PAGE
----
Wellington Mayor Celia Wade-Brown is suggesting city councillors take up ballroom dancing or language lessons to improve their performance.
Taking up a pastime, or learning te reo or Mandarin, would "exercise neural pathways and keep us mentally fit", Ms Wade-Brown said.
The suggestions were made in a email she sent out this month to all city councillors and chief executive Garry Poole.
She quoted a study that explained why skills councillors were already good at would not make them much smarter, because they paid little attention to them.
"In contrast, taking up a new, cognitively demanding activity – ballroom dancing, a foreign language – is more likely to boost processing speed, strengthen synapses and expand or create functional networks."
Another study cited by Ms Wade-Brown provided evidence "that aerobic fitness can keep ageing brains healthy".
"And if you didn't think it was relevant to your role [the study said] `those with more connectivity ... also tend to be better at planning, prioritising, strategising and multi-tasking'. That's what we have to do – and preferably enjoy doing it."
When councillor John Morrison received the email while on holiday in Miami, he assumed it was a joke. "I thought it was a wind-up, that one of my sporting mates was winding me up."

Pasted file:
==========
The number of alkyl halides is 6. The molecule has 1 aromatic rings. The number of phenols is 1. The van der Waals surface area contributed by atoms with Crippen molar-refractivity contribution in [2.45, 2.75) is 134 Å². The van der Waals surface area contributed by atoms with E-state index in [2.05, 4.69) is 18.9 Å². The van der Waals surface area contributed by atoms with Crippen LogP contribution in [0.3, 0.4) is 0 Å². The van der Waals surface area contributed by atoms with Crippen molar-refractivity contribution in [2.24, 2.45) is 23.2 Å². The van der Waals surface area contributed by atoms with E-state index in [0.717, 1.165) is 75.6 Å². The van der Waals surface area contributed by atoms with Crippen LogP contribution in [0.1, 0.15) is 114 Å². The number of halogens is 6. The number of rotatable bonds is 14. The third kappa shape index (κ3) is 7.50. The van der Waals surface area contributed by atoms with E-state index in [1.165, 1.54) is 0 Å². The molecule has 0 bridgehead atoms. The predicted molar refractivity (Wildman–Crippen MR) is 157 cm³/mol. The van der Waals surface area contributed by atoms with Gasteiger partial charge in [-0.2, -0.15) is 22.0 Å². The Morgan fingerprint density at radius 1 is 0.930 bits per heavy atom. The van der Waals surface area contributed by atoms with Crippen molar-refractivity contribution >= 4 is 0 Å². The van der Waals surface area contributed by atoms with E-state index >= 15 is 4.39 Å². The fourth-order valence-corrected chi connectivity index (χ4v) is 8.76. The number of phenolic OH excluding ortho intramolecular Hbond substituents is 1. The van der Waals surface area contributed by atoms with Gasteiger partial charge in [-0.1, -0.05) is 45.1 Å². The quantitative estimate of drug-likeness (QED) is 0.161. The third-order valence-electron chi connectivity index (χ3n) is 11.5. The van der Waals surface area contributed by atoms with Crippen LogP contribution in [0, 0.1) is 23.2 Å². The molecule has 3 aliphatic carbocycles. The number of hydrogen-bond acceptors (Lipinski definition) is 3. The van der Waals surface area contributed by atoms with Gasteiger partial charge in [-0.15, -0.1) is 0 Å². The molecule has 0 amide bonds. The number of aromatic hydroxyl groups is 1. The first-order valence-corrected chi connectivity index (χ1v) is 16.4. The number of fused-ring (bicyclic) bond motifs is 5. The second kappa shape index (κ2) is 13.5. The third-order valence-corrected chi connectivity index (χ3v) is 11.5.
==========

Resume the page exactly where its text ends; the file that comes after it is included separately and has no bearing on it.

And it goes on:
Councillor Bryan Pepperell was equally dismissive of the mayor's suggestions. "I didn't take it seriously because I didn't know what she was talking about.
"I certainly don't think ballroom dancing would make me a better councillor."
Ms Wade-Brown also had a message directed at councillor Leonie Gill, who smokes.
She told Ms Gill in her email that a study found nicotine had "significant positive effects" on fine motor skills but increased the risk of dementia.
"I'm not taking it up again," Ms Wade-Brown wrote, concluding with the following pitfalls of smoking – "shortness of breath, coughing, lung or throat cancer, and most of all, the smell ...".
Ms Wade-Brown said she had laughed about the content of the email with Ms Gill, and it was meant to be light-hearted.
Ms Gill said she had told Ms Wade-Brown that the comments could have been read differently.
"It could have said I looked like a smelly smoker ... but I didn't take it the wrong way. I just thought, oh well."
Ms Wade-Brown said there were many free personal development courses and seminars available and she wanted councillors to consider ones that appealed to them and from which they could benefit. Wellington ratepayers would "absolutely not" be picking up the bill, she said.
- © Fairfax NZ News
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